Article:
One Year Cancerversary

(photo: Larisa Forman)

Healing Breast Cancer (photo: Larisa Forman)

Dates are important to people with long-term illness: we celebrate them with a vengeance. We celebrate everything actually – because every moment we’re still here is a fucking party. Harrowing and victorious moments alike are crystalized into milestones, because each one reminds us that we’re not dead yet. Pain and pleasure are like sugar and salt – two sides of the same living and breathing, sensuous world.

We remember the first time we told someone we had cancer with the same clarity we remember the first time we told someone we’d been accepted into college. We remember the first time we made love as a cancer patient the same way we remember loosing our virginity. We remember the first chemotherapy infusion and the first time we threw up. We remember the first time our white blood cell count dropped dangerously low and we were declared neutropenic. But in addition to all the bumps in the road, we remember and celebrate all the hurdles we’ve cleared, and every single finish line we’ve crossed: first round of chemo completed: check. Second round of chemo completed: check. Tumor removed: check. Adjunctive chemotherapy completed: check. First anniversary of diagnosis: check. And then the big ones: The one year anniversary of the cancer’s removal, and the even bigger one: the second year anniversary of the cancer’s removal, and then the biggest one: the 5 year anniversary of the cancer’s removal.

Maybe it seems like a lot of hoopla. Is that really a word? Maybe it seems ceremonial overkill. But if you’re part of this tribe, if you’ve ever taken a trip to Cancerland, you know how important these annual markers are.

Today is the one year anniversary of my mastectomy; my cancer’s removal. That means that for one year I have been N.E.D. (No Evidence of Disease). If I can make it to July 25th, 2015 without a reoccurrence, I will be 80% likely to beat this damn disease entirely. 80%. That’s a pretty big deal. So I know we just made a big deal about how I finally, after 16 months and 31 infusions, I finished chemotherapy – but to me, this is an even bigger deal. I don’t need a party, or a big display of public support… I just need to share this moment with you – and with my fellow breast cancer sisters, and celebrate in my own little way.

This morning I went for a ride with our Nantucket cycling group. It was my 4th ride this week. And even though I know they slowed down significantly for me, I hung on through the whole ride, and averaged a personal best speed. That to me is the party. The ongoing celebration of life. The fight. The victory. The triumph.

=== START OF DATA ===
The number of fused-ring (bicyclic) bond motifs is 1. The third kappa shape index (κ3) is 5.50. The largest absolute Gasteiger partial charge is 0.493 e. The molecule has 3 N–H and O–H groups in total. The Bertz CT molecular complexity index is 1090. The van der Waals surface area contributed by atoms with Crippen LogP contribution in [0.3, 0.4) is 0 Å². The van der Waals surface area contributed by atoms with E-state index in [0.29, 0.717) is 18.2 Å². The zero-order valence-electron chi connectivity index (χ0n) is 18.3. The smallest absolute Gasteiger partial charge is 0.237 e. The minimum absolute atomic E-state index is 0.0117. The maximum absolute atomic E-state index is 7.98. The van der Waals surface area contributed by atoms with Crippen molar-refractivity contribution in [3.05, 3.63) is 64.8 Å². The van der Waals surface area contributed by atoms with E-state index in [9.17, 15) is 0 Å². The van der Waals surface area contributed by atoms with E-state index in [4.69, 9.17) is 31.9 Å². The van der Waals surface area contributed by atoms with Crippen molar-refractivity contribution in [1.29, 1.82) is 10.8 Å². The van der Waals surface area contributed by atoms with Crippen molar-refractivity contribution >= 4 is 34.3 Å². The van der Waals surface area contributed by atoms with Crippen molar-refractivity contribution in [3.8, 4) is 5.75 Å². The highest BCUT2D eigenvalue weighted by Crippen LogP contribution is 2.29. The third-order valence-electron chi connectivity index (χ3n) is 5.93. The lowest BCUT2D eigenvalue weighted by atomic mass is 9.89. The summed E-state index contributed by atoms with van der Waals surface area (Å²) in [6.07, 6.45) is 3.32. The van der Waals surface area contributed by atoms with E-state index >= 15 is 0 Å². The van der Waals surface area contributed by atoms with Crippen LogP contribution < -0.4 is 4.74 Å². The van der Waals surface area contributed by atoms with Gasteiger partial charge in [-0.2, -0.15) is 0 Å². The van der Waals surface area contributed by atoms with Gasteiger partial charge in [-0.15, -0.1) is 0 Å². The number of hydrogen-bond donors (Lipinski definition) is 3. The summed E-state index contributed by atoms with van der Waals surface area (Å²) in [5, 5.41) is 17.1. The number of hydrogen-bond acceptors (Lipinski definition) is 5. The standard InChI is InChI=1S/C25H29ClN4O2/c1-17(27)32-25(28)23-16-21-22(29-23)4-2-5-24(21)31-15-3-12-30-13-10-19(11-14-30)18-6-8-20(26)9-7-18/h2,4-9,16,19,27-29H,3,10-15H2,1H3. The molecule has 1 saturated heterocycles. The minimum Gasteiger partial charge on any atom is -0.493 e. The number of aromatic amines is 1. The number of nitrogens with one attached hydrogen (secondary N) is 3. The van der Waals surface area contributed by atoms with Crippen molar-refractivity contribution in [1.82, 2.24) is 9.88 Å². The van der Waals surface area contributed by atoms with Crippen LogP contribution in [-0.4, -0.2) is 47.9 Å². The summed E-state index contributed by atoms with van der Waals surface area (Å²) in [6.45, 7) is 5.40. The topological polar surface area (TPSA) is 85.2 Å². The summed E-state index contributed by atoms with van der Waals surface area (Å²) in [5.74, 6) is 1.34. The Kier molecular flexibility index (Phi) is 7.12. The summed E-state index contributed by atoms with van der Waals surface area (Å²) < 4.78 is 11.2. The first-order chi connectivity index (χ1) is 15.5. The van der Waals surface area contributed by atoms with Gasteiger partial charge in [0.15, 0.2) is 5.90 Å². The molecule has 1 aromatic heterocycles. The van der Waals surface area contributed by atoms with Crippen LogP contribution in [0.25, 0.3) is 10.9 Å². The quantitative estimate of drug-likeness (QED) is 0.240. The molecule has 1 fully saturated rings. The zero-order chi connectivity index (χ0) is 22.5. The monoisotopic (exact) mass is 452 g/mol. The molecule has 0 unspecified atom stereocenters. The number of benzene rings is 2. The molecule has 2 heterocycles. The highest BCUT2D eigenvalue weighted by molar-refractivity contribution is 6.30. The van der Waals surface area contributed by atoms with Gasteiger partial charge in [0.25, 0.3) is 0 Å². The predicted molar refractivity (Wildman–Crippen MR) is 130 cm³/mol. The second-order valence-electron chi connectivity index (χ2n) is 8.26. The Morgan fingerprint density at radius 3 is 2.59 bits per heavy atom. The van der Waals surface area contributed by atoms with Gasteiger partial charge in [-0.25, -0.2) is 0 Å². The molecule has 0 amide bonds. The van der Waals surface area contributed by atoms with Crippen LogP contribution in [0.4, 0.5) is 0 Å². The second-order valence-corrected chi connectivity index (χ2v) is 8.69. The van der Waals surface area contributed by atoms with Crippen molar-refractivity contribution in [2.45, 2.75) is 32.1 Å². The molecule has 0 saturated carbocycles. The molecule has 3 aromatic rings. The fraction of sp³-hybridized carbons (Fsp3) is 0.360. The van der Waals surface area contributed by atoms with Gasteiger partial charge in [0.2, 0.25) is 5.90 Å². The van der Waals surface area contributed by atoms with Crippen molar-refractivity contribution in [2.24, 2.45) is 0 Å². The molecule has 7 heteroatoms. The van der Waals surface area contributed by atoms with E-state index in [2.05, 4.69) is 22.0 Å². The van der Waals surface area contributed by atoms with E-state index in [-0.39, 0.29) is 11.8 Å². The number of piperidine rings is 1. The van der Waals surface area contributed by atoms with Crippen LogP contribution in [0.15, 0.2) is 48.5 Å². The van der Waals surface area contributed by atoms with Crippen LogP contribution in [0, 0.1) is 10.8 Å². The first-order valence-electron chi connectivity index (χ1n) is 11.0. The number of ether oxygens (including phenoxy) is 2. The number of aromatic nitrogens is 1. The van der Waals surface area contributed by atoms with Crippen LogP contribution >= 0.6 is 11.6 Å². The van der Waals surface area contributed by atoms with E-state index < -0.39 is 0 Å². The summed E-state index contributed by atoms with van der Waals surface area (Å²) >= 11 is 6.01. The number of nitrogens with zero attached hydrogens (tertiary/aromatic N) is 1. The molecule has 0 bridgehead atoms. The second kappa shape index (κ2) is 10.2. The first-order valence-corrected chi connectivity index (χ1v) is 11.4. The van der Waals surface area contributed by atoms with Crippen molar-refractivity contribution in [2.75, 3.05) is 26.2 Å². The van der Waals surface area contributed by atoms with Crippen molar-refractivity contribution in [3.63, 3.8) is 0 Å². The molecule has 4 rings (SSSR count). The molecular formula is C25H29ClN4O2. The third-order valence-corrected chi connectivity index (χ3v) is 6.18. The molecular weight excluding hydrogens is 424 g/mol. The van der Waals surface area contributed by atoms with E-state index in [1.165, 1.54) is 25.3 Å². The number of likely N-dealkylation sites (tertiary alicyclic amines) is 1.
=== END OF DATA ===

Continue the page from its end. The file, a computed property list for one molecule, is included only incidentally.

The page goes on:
This time last year I was on an operating table at Mass General Hospital. Dr. Michelle Specht was removing my tumor, the invasive cancer that covered 3/4th of my breast, and taking the other one off proactively. My plastic surgeon was about to surgically place two silicon implants into my chest. I hand needles in my arms and tubes draining out my sides.  I wasn’t sure when I woke up if I would still have my own nipples. We didn’t know how many of my lymph nodes would be cancerous. We didn’t really know how well I had respond to chemotherapy. We didn’t know that a year later, I would be riding with a pack of highly driven cyclists. We didn’t know that I would win.

Tell me, what is it you plan to do
with your one wild and precious life?

~Mary Oliver.

Comments

  1. oh, blessed anniversary! may there be so many more…….love to you and yours…….xoxoxo

  2. I too am a part of the cancer and yoga tribe. I have read your blog for sometime time, and I want to tell you that your openness and courage inspire me! I’m celebrating my 6th anniversary of thriving after cancer this month. Congratulations!!! I hope I get to meet you one day!

  3. What a great day and a perfect post to go with it. Going under the knife with no idea of what you will wake up to is scary. So, so, scary. I’m so glad that you have kicked this disease’s ass. Love you!!!

  4. Reading your interview on YJ’s website tonight, I exclaimed out loud, out of nowhere, “Look at you! You beautiful woman! You know how to rock a cancer journey!” And you do! I’m six years out, but your blog posts make me remember my own journey as if it happened yesterday. When I woke up after my bilateral mastectomy, my first question to the surgeon was, “Were my lymph nodes clean???” What a crazy ride. Your strength and humor and tenderness are incredible. Rock on, sister.

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